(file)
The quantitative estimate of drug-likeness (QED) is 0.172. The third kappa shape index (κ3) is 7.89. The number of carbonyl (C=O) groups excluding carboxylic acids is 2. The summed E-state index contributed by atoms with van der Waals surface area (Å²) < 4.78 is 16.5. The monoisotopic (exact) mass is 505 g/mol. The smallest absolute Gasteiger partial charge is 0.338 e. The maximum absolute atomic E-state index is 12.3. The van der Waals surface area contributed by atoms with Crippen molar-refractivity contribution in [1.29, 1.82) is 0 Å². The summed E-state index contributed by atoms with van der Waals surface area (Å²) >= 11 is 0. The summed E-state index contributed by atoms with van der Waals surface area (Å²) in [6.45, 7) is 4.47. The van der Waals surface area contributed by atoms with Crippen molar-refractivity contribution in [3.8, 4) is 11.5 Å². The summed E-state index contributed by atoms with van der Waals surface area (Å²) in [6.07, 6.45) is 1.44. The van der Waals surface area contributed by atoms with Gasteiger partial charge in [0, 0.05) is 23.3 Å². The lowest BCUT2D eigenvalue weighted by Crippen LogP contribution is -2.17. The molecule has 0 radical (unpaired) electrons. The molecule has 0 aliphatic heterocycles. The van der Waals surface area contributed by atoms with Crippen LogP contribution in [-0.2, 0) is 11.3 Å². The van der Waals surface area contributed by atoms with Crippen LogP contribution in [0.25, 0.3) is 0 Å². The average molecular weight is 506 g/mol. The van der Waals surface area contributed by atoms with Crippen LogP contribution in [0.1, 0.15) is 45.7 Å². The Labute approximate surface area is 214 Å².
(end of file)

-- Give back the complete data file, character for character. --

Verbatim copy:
The quantitative estimate of drug-likeness (QED) is 0.172. The third kappa shape index (κ3) is 7.89. The number of carbonyl (C=O) groups excluding carboxylic acids is 2. The summed E-state index contributed by atoms with van der Waals surface area (Å²) < 4.78 is 16.5. The monoisotopic (exact) mass is 505 g/mol. The smallest absolute Gasteiger partial charge is 0.338 e. The maximum absolute atomic E-state index is 12.3. The van der Waals surface area contributed by atoms with Crippen molar-refractivity contribution in [1.29, 1.82) is 0 Å². The summed E-state index contributed by atoms with van der Waals surface area (Å²) >= 11 is 0. The summed E-state index contributed by atoms with van der Waals surface area (Å²) in [6.45, 7) is 4.47. The van der Waals surface area contributed by atoms with Crippen molar-refractivity contribution in [3.8, 4) is 11.5 Å². The summed E-state index contributed by atoms with van der Waals surface area (Å²) in [6.07, 6.45) is 1.44. The van der Waals surface area contributed by atoms with Gasteiger partial charge in [0, 0.05) is 23.3 Å². The lowest BCUT2D eigenvalue weighted by Crippen LogP contribution is -2.17. The molecule has 0 radical (unpaired) electrons. The molecule has 0 aliphatic heterocycles. The van der Waals surface area contributed by atoms with Crippen LogP contribution in [-0.2, 0) is 11.3 Å². The van der Waals surface area contributed by atoms with Crippen LogP contribution in [0.25, 0.3) is 0 Å². The average molecular weight is 506 g/mol. The van der Waals surface area contributed by atoms with Crippen LogP contribution in [0.1, 0.15) is 45.7 Å². The Labute approximate surface area is 214 Å².